This page uses content from Wikipedia and is licensed under CC BY-SA.
Front entrance in 2004
|Local authority||City of Cambridge|
|Managed by||Greater Anglia|
|Number of platforms||8|
|Live arrivals/departures, station information and onward connections|
from National Rail Enquiries
|Annual rail passenger usage*|
|– Interchange||0.503 million|
|– Interchange||0.558 million|
|– Interchange||0.497 million|
|– Interchange||0.541 million|
|– Interchange||0.551 million|
|Key dates||Opened 1845|
|National Rail – UK railway stations|
|* Annual estimated passenger usage based on sales of tickets in stated financial year(s) which end or originate at Cambridge from Office of Rail and Road statistics. Methodology may vary year on year.|
|UK Railways portal|
Cambridge railway station is the principal station serving the city of Cambridge in the east of England. It stands at the end of Station Road, off Hills Road, 1 mile (1.6 km) south-east of the city centre. It is the northern terminus of the West Anglia Main Line, 55 miles 52 chains (89.6 km) down the line from London Liverpool Street, the southern terminus.
The station is managed by Greater Anglia. It is one of two railway stations in the city (the other being Cambridge North, approximately 2.5 miles (4.0 km) away). Cambridge is noted for having the third-longest platform on the network in England.
In 1822 the first survey for a railway line in the Cambridge area was made and, in the 1820s and 1830s a number of other surveys were undertaken none of which came to fruition although the Northern and Eastern Railway had opened up a line as far as Bishop's Stortford by May 1842. The financial climate in the early 1840s ensured that no further scheme got off the ground, but by 1843, Parliament had passed an act enabling the Northern and Eastern Railway to extend the line to Newport (Essex). The following year, a further act was passed, extending the rights to build a railway through to Cambridge itself. In 1844, the Northern and Eastern Railway was leased by the Eastern Counties Railway (ECR), which built the extension.
The 1844 act also covered an extension of the line north of Cambridge to Brandon in Suffolk forming an end on connection to the line through to Norwich. Robert Stephenson was appointed engineer and on 29 July 1845, the station opened with services operating from Bishopsgate station in London via Stratford and Bishops Stortford.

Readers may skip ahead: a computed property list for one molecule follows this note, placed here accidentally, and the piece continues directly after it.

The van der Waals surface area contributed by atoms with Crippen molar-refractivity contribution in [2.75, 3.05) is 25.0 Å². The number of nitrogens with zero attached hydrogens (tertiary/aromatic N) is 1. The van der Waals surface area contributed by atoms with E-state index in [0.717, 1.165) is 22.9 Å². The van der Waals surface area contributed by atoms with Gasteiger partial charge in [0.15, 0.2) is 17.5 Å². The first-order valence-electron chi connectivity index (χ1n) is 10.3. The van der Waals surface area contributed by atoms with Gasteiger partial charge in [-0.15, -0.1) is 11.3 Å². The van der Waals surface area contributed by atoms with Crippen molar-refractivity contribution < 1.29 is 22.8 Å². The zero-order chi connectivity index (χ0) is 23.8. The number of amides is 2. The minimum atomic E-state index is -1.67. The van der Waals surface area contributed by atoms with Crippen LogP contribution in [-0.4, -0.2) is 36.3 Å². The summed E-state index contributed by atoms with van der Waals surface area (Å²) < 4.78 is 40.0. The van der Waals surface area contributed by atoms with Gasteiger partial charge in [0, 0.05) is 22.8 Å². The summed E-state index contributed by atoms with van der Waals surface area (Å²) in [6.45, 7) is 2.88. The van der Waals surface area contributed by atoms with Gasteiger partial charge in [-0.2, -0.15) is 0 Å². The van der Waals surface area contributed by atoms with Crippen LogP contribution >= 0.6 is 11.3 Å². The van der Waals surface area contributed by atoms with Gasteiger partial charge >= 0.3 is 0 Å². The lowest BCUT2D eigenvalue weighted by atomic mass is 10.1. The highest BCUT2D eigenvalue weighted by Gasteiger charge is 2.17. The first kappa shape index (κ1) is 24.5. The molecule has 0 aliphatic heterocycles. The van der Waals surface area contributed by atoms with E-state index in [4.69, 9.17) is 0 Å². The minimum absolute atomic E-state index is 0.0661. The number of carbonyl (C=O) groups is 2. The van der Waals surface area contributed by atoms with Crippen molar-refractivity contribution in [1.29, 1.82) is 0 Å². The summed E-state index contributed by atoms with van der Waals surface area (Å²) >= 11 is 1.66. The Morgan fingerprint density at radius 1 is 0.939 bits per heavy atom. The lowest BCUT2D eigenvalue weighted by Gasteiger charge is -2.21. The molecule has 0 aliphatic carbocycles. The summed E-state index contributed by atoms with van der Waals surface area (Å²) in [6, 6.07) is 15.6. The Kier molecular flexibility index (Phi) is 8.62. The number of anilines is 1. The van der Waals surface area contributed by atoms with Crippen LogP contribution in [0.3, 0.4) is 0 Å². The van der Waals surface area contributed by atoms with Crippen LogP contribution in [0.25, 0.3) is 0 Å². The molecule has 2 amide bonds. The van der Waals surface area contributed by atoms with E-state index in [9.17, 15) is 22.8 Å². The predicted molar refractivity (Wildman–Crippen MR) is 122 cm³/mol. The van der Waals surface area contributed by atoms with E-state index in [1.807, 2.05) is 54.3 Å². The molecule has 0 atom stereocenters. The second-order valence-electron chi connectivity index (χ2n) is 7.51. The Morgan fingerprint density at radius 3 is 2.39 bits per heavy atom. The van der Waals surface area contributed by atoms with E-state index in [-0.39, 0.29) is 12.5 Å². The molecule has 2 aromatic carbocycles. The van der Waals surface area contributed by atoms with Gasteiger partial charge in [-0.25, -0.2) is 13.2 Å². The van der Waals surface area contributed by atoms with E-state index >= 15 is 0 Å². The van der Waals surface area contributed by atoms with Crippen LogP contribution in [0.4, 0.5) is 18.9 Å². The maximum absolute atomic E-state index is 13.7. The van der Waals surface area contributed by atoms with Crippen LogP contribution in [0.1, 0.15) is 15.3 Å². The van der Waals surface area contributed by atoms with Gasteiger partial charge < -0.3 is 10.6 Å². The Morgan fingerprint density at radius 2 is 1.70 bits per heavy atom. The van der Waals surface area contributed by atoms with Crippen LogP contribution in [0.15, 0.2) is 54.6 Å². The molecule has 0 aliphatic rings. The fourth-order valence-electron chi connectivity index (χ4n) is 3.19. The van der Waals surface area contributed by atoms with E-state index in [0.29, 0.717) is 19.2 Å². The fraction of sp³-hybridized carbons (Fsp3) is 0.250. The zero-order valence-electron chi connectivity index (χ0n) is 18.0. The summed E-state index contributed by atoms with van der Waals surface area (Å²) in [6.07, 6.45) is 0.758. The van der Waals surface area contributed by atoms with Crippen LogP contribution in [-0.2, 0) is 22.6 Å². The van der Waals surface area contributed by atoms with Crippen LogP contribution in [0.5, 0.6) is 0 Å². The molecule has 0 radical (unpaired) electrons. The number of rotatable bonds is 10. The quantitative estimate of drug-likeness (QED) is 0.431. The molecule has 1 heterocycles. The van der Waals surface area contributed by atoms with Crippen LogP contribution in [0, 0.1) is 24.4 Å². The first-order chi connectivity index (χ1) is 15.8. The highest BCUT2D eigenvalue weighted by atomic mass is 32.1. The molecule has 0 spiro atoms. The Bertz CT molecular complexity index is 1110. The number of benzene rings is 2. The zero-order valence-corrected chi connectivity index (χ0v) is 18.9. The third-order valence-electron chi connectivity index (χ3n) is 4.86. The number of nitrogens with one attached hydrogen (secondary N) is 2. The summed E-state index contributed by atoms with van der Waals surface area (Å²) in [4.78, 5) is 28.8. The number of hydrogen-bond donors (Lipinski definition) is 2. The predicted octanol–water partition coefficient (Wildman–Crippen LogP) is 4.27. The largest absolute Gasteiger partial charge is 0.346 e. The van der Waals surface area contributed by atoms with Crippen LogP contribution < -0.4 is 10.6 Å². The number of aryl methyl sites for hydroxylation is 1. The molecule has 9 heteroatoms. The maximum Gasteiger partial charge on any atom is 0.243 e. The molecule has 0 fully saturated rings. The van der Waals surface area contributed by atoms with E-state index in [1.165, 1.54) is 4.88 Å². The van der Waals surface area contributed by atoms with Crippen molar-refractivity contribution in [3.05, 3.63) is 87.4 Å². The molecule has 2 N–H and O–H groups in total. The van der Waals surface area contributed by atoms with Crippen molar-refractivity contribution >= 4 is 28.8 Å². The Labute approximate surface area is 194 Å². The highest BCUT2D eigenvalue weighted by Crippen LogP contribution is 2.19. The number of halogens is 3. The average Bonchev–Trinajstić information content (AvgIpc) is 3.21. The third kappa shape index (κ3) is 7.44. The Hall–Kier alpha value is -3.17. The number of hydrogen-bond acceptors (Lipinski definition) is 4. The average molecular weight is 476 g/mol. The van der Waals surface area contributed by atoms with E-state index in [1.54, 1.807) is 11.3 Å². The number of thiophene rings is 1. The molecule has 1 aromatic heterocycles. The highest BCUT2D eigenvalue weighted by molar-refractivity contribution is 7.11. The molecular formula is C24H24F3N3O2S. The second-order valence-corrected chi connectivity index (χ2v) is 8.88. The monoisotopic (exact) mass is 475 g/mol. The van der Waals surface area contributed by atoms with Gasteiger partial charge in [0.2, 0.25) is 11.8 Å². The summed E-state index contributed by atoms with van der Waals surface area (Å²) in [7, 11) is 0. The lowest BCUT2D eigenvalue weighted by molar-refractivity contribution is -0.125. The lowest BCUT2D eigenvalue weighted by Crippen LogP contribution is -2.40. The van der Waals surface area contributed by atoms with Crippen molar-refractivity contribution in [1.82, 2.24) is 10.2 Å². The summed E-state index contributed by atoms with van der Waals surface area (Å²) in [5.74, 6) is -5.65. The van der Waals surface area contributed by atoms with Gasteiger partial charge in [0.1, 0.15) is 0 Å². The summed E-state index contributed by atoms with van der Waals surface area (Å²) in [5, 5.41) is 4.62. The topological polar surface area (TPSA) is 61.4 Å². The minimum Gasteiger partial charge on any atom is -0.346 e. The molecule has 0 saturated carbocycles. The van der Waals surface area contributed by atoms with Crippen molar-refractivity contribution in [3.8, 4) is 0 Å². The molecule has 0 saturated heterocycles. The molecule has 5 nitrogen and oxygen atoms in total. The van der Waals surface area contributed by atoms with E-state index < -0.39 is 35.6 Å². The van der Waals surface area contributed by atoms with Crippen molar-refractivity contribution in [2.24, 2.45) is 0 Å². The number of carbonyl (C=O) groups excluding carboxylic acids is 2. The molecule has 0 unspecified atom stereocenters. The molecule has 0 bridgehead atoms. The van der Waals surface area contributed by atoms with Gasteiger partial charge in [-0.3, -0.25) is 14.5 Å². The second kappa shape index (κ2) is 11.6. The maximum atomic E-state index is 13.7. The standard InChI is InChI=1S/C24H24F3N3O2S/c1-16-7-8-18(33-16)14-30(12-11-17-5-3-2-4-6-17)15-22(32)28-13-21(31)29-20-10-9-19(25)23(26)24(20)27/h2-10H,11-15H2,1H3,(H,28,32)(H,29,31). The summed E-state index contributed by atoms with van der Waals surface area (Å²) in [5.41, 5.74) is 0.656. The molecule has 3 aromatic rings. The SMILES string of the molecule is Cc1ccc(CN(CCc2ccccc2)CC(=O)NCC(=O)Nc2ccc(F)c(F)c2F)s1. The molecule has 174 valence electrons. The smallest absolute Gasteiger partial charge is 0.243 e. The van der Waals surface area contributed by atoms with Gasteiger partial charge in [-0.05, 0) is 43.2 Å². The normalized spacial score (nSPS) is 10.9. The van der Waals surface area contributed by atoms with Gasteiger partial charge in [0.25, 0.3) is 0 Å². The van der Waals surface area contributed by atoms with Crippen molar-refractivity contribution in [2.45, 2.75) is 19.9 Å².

In the years following the opening of the main line from Cambridge through to Norwich in 1845, other railways were built to Cambridge. Initially, some of these planned to have separate stations but opposition from the university saw them all eventually using the same station. The first line to arrive was the St Ives to Huntingdon line which opened in 1847 and was built by the East Anglian Railway. Services to Peterborough also commenced that year, with the opening of the line from Ely via March to Peterborough, which also became the main route for coal traffic into East Anglia which was built by the Eastern Counties Railway.
The following year, the Eastern Counties Railway opened a line between St Ives and March which saw some passenger services although the coal traffic (mentioned above) was then diverted onto this route.
In 1851, a branch line from Newmarket to Cambridge (Coldham Lane Junction) was opened which partly used the alignment of the Newmarket and Chesterford Railway which subsequently closed. In 1854, the Newmarket line was extended eastwards to meet the Eastern Union Railway line at Bury St Edmunds, allowing through running to Ipswich.
A parliamentary act in 1848 was granted to the Royston and Hitchin Railway to extend their line from Royston. Although Cambridge was its goal, Parliament sanctioned only an extension as far as Shepreth (as the Eastern Counties Railway had opposed the extension to Cambridge). The line was completed in 1851 and initially the GNR, who had leased the Royston and Hitchin Railway in the interim, ran a connecting horse-drawn omnibus service. This proved unsuccessful so in April 1852, the line was extended to join the ECR main line south of Cambridge and was leased to the Eastern Counties Railway for 14 years with a connection to enable the ECR to run trains from Cambridge to Hitchin.
In 1862, the Bedford and Cambridge Railway opened. Originally a local undertaking, it was soon acquired by the London & North Western Railway (LNWR), extended to Bletchley, and saw services between Oxford and Cambridge introduced on what became known as the "Varsity Line".
By the 1860s, the railways in East Anglia were in financial trouble, and most were leased to the ECR; they wished to amalgamate formally, but could not obtain government agreement for this until 1862, when the Great Eastern Railway was formed by amalgamation. Thus Cambridge became a GER station in 1862.
The GER opened the cross-country line from Marks Tey via Sudbury and Haverhill to Shelford in 1865 which enabled the introduction of direct services to Colchester.